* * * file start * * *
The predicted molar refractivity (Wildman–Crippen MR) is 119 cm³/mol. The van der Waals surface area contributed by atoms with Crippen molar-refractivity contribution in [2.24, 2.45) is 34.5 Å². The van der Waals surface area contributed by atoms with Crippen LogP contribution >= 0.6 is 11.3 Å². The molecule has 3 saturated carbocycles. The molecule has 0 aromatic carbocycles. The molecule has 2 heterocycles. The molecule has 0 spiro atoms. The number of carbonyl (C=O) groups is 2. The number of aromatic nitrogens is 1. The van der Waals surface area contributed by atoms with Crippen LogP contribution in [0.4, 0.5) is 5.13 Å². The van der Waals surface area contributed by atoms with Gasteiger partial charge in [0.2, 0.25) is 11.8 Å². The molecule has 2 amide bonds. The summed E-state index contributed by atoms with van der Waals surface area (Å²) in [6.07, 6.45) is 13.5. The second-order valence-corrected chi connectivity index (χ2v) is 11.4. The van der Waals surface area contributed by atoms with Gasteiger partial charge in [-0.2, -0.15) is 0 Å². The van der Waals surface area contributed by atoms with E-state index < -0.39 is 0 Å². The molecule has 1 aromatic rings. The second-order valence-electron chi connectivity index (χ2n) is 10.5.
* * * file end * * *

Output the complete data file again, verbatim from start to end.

The predicted molar refractivity (Wildman–Crippen MR) is 119 cm³/mol. The van der Waals surface area contributed by atoms with Crippen molar-refractivity contribution in [2.24, 2.45) is 34.5 Å². The van der Waals surface area contributed by atoms with Crippen LogP contribution >= 0.6 is 11.3 Å². The molecule has 3 saturated carbocycles. The molecule has 0 aromatic carbocycles. The molecule has 2 heterocycles. The molecule has 0 spiro atoms. The number of carbonyl (C=O) groups is 2. The number of aromatic nitrogens is 1. The van der Waals surface area contributed by atoms with Crippen LogP contribution in [0.4, 0.5) is 5.13 Å². The van der Waals surface area contributed by atoms with Gasteiger partial charge in [0.2, 0.25) is 11.8 Å². The molecule has 2 amide bonds. The summed E-state index contributed by atoms with van der Waals surface area (Å²) in [6.07, 6.45) is 13.5. The second-order valence-corrected chi connectivity index (χ2v) is 11.4. The van der Waals surface area contributed by atoms with Gasteiger partial charge in [-0.2, -0.15) is 0 Å². The van der Waals surface area contributed by atoms with E-state index < -0.39 is 0 Å². The molecule has 1 aromatic rings. The second-order valence-electron chi connectivity index (χ2n) is 10.5.